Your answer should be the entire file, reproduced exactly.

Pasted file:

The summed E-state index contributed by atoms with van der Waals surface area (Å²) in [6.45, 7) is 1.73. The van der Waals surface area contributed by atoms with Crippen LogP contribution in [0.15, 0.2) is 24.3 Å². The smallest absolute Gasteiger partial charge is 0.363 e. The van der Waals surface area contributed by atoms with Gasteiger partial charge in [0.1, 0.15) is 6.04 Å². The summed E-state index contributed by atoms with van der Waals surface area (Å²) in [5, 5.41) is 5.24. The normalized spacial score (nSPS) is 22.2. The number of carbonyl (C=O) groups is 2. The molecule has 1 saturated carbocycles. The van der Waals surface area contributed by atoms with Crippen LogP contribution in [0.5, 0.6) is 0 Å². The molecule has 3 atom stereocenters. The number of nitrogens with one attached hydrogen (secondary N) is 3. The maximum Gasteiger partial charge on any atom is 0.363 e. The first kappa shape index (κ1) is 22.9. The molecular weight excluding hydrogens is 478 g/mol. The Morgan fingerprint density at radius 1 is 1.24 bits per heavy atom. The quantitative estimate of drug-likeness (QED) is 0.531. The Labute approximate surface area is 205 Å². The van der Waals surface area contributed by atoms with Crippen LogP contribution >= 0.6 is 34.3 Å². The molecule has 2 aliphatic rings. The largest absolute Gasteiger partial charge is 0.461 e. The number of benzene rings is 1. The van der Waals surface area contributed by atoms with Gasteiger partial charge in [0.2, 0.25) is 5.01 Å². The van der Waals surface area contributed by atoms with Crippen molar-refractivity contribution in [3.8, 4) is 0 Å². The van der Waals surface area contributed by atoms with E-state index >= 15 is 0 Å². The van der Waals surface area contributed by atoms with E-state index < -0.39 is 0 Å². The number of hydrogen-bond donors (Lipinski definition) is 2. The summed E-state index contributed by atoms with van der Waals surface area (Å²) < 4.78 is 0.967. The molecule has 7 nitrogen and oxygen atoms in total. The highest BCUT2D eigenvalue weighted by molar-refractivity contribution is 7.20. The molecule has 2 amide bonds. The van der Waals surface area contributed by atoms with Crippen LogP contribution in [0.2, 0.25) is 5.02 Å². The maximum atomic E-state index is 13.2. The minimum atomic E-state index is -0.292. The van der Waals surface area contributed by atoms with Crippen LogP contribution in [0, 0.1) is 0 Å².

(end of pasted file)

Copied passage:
The summed E-state index contributed by atoms with van der Waals surface area (Å²) in [6.45, 7) is 1.73. The van der Waals surface area contributed by atoms with Crippen LogP contribution in [0.15, 0.2) is 24.3 Å². The smallest absolute Gasteiger partial charge is 0.363 e. The van der Waals surface area contributed by atoms with Gasteiger partial charge in [0.1, 0.15) is 6.04 Å². The summed E-state index contributed by atoms with van der Waals surface area (Å²) in [5, 5.41) is 5.24. The normalized spacial score (nSPS) is 22.2. The number of carbonyl (C=O) groups is 2. The molecule has 1 saturated carbocycles. The van der Waals surface area contributed by atoms with Crippen LogP contribution in [0.5, 0.6) is 0 Å². The molecule has 3 atom stereocenters. The number of nitrogens with one attached hydrogen (secondary N) is 3. The maximum Gasteiger partial charge on any atom is 0.363 e. The first kappa shape index (κ1) is 22.9. The molecular weight excluding hydrogens is 478 g/mol. The Morgan fingerprint density at radius 1 is 1.24 bits per heavy atom. The quantitative estimate of drug-likeness (QED) is 0.531. The Labute approximate surface area is 205 Å². The van der Waals surface area contributed by atoms with Crippen LogP contribution >= 0.6 is 34.3 Å². The molecule has 2 aliphatic rings. The largest absolute Gasteiger partial charge is 0.461 e. The number of benzene rings is 1. The van der Waals surface area contributed by atoms with Gasteiger partial charge in [0.2, 0.25) is 5.01 Å². The van der Waals surface area contributed by atoms with Crippen molar-refractivity contribution in [3.8, 4) is 0 Å². The van der Waals surface area contributed by atoms with E-state index >= 15 is 0 Å². The van der Waals surface area contributed by atoms with E-state index < -0.39 is 0 Å². The number of hydrogen-bond donors (Lipinski definition) is 2. The summed E-state index contributed by atoms with van der Waals surface area (Å²) < 4.78 is 0.967. The molecule has 7 nitrogen and oxygen atoms in total. The highest BCUT2D eigenvalue weighted by molar-refractivity contribution is 7.20. The molecule has 2 amide bonds. The van der Waals surface area contributed by atoms with Crippen LogP contribution in [0.2, 0.25) is 5.02 Å². The maximum atomic E-state index is 13.2. The minimum atomic E-state index is -0.292. The van der Waals surface area contributed by atoms with Crippen LogP contribution in [0, 0.1) is 0 Å².